Veterans Deserve Better Than The Current VA

This week’s Courier Herald column:

A couple of weeks ago we observed Memorial Day, the day set aside to remember those who made the ultimate sacrifice in the name of our country and what we stand for.  Last week, we observed the 70th anniversary of D-Day, perhaps the most pivotal battle involving American forces of the last century that day.  Thousands died during that campaign.  Tens of thousands more lived to continue on and liberate Europe.

Those that came home reinvested their efforts into making our country what it is today.  We also invested in them with programs such as the GI Bill and the Veterans Administration.  Such has been the history to those who have served.

We sent them to places named Korea, Viet Nam, Iraq, Afghanistan, and many other places around the globe.  For more than a generation those who have gone have done so voluntarily.  But they do so with a promise from us for certain things.  Pay, benefits, medical care during service, a specific retirement plan, combat pay bonuses, and when they leave the service benefits from the Veterans Administration.

For much of the last century we’ve largely kept our promises to veterans.  We generally as a country recognize that we didn’t initially treat our Vietnam era vets well enough. Frankly, we still have some making up to do there.

With the end of the Vietnam War also came the end of the draft – and with that, a lot of the personal closeness that many of us had with the U.S. military.  Fewer of us now have military service in our personal history, or even close family members serving.  This sort of detachment has allowed us to view Veterans and the promises that we’ve made to them to be less and less personal.  As such, the VA, to many, is just another government agency.

To the Veterans who rely on the VA, it’s more than just another bureaucracy that occasionally makes headlines.  It’s all about maintaining any sense of quality of life.  For many, it’s about life itself.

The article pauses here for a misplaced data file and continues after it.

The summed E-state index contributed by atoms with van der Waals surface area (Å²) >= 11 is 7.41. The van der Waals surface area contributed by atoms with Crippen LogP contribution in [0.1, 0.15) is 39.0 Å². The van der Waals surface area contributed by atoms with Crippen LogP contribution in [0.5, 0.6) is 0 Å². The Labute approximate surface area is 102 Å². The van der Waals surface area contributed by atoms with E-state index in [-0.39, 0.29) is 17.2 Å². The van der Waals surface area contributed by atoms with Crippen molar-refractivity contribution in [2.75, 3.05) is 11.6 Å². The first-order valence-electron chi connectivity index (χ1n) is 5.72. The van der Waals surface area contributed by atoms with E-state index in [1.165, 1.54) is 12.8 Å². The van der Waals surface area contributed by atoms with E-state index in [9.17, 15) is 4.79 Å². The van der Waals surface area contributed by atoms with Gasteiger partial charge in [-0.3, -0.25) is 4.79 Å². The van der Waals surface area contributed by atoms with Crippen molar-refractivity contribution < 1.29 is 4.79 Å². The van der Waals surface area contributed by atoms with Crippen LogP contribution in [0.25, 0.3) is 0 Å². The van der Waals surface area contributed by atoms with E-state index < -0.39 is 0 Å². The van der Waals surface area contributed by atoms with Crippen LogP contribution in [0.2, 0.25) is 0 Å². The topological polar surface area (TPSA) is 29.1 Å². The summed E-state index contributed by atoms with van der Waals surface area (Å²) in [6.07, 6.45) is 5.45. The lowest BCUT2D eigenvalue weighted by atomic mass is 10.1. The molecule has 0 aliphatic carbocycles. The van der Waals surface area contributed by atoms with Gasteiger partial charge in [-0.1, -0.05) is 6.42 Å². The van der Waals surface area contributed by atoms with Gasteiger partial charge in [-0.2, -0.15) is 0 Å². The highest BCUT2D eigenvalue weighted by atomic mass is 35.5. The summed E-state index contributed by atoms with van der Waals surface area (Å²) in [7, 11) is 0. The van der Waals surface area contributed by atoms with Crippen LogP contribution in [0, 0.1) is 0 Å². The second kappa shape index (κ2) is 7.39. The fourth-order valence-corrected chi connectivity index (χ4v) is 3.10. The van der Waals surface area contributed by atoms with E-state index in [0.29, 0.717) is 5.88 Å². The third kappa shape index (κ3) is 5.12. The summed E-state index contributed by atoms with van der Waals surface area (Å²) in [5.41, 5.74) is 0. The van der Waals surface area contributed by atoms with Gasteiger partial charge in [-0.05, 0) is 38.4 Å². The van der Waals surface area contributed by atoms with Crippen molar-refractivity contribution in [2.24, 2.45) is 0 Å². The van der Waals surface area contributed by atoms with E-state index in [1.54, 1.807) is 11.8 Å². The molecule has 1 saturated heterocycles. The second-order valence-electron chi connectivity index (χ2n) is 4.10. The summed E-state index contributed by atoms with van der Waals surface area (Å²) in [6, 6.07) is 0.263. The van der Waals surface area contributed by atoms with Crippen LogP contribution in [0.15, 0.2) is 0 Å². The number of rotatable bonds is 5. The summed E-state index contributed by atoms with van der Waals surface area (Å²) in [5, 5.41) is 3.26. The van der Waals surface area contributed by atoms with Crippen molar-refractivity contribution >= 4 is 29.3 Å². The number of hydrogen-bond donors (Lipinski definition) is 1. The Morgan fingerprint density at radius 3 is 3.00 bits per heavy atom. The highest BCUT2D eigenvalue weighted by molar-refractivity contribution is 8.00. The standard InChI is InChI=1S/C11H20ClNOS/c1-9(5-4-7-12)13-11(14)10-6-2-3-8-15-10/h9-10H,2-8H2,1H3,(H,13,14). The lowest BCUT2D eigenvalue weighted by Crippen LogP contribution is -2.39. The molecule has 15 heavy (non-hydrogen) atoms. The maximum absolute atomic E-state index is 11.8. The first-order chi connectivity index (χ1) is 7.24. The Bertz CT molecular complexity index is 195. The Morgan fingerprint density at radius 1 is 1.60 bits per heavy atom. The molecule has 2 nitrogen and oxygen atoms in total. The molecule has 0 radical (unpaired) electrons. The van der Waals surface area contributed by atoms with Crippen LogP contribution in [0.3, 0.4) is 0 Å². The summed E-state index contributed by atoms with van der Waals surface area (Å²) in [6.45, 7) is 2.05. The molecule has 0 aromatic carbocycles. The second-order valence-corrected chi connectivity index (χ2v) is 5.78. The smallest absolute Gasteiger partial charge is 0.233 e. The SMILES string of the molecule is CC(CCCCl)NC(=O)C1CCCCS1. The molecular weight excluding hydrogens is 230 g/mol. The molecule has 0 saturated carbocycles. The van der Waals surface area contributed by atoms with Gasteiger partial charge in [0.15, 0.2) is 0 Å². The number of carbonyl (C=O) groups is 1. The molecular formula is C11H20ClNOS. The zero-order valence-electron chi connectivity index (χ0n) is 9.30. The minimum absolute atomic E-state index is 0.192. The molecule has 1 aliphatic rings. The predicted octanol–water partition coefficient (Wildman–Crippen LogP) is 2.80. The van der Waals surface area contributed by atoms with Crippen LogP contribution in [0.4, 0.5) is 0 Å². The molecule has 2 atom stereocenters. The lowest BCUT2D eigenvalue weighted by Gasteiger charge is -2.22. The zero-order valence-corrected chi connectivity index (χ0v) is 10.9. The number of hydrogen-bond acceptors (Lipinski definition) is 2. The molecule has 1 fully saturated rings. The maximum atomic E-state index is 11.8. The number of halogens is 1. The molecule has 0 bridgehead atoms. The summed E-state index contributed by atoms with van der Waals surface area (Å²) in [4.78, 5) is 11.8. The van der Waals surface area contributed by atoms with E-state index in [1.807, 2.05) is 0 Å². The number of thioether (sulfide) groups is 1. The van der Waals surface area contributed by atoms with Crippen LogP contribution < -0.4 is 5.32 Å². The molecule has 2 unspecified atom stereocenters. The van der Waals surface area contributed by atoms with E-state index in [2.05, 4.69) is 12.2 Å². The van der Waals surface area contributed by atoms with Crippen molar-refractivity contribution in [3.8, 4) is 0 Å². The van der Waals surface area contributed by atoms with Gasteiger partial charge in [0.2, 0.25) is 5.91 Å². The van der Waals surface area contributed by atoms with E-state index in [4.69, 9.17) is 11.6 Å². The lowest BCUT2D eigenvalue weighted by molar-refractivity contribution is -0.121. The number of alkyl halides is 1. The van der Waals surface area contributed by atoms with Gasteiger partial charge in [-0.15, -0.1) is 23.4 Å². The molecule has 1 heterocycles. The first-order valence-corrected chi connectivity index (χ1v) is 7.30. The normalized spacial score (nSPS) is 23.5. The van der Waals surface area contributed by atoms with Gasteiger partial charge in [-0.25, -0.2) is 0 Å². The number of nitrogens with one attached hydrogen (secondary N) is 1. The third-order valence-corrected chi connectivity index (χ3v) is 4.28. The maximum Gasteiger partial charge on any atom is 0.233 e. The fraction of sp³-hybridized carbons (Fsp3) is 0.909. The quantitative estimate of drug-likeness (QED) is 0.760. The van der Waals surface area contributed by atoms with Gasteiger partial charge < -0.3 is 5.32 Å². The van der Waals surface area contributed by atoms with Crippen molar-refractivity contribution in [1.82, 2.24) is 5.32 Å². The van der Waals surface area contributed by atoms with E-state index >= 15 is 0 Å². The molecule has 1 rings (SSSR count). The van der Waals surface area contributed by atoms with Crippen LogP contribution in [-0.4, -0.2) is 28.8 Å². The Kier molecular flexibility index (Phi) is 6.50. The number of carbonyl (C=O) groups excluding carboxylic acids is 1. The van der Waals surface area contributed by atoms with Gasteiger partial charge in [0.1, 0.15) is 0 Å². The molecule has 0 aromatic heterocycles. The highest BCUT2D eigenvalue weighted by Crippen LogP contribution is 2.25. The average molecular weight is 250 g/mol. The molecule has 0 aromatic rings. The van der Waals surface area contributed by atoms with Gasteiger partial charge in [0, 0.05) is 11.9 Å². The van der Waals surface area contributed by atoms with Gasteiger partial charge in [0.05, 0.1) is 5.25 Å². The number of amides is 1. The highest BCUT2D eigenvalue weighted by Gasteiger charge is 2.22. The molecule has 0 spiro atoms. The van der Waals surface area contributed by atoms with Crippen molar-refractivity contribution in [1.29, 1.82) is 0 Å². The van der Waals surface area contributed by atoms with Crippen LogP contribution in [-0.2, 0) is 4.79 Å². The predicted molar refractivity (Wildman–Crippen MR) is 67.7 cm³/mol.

Because of that, the recent headlines about the widespread cover-up over wait times and care our veterans are experiencing cannot be shrugged off as just another political scandal or exercise in government ineptness.   If we allow that to happen, then we are missing the opportunity to not only fix the problem properly, but examine what this scandal says about us as a country.

We’ve known that there were problems at the VA for quite some time.  Recent scandals at the Atlanta and Augusta VA were treated as isolated incidents.  Clearly, the problems are systemic.  As such, a Cabinet level Secretary has resigned.  Resignations don’t usually solve problems.  Rather, they are merely a sign that a problem has been acknowledged.

These problems will not be fixed overnight.  Talk to a veteran that relies on the VA and they’ll tell you about constant turnover with doctors.  They’ll talk about inability to schedule an appointment with a specialist for months if not years – and then likely to have those appointments delayed or deferred multiple times.  They’ll tell you that no one in the system has an incentive for it to work well, or to deliver patients the best care possible.  They’ll tell you the system just doesn’t work.

It’s fair to question whether the VA system is even required to fulfill its mission, or if those who depend on it would be better served with insurance plans that would allow them to find the private medical providers of their choice.  If nothing else, those depending on the VA should be allowed to see private physicians at the VA’s expense if the VA is unable to see and/or treat them in a timely manner.

The problems are broad, and the solutions must be transformative and comprehensive.  This isn’t something we can allow to become yet another log on the fire of partisan sniping.  We must allow the discussion to be bigger than that, because the promises we have made to these folks is bigger than that.  It’s bigger because of the sacrifices they have made – and the ultimate sacrifice that each was willing to make – was to allow the rest of us to live “normal” lives free of these worries.

The solution to this problem will ultimately come from political channels.  As such, regardless of your party or relationship with your Congressman or Senators, you need to let them know that this is not an issue to be demagogued or used as a partisan weapon.  Instead, insist that they roll up their sleeves, work with those on the other side of the aisle and the White House, and get this issue fixed.

How long we let these problems remain will say a lot more about us as a people and the value of our promises than it will about politics or who can score the most points heading into the next election.  The clock is already running.


  1. gcp says:

    Shinseki’s resignation was correct once we learned the problems were system-wide. Now it’s up to the IG to do a full investigation and refer any potential criminal matters to the attorney general.

    A few recommendations: Wrongdoers should be fired and not allowed to “retire.” “Bonuses” should be eliminated in all federal agencies. Those currently in the VA system should be given the option of utilizing the private health care system if they can’t be seen at the VA in a certain number of days.